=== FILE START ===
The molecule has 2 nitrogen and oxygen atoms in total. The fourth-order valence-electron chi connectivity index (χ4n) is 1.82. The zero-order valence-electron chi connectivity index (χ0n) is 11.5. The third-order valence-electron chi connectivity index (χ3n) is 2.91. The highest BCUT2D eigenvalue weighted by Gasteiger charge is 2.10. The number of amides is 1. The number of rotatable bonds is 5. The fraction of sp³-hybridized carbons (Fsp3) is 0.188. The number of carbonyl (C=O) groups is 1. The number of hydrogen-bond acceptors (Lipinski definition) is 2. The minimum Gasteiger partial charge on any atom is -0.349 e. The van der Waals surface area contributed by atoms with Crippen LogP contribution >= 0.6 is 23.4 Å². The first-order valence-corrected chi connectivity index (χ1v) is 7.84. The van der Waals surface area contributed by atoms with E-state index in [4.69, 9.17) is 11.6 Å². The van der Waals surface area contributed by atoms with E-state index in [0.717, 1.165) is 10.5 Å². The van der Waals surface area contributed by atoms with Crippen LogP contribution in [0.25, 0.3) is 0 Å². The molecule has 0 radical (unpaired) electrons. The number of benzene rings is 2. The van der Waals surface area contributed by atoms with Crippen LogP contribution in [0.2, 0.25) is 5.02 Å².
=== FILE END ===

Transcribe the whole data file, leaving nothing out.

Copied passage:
The molecule has 2 nitrogen and oxygen atoms in total. The fourth-order valence-electron chi connectivity index (χ4n) is 1.82. The zero-order valence-electron chi connectivity index (χ0n) is 11.5. The third-order valence-electron chi connectivity index (χ3n) is 2.91. The highest BCUT2D eigenvalue weighted by Gasteiger charge is 2.10. The number of amides is 1. The number of rotatable bonds is 5. The fraction of sp³-hybridized carbons (Fsp3) is 0.188. The number of carbonyl (C=O) groups is 1. The number of hydrogen-bond acceptors (Lipinski definition) is 2. The minimum Gasteiger partial charge on any atom is -0.349 e. The van der Waals surface area contributed by atoms with Crippen LogP contribution >= 0.6 is 23.4 Å². The first-order valence-corrected chi connectivity index (χ1v) is 7.84. The van der Waals surface area contributed by atoms with E-state index in [4.69, 9.17) is 11.6 Å². The van der Waals surface area contributed by atoms with E-state index in [0.717, 1.165) is 10.5 Å². The van der Waals surface area contributed by atoms with Crippen LogP contribution in [0.25, 0.3) is 0 Å². The molecule has 0 radical (unpaired) electrons. The number of benzene rings is 2. The van der Waals surface area contributed by atoms with Crippen LogP contribution in [0.2, 0.25) is 5.02 Å².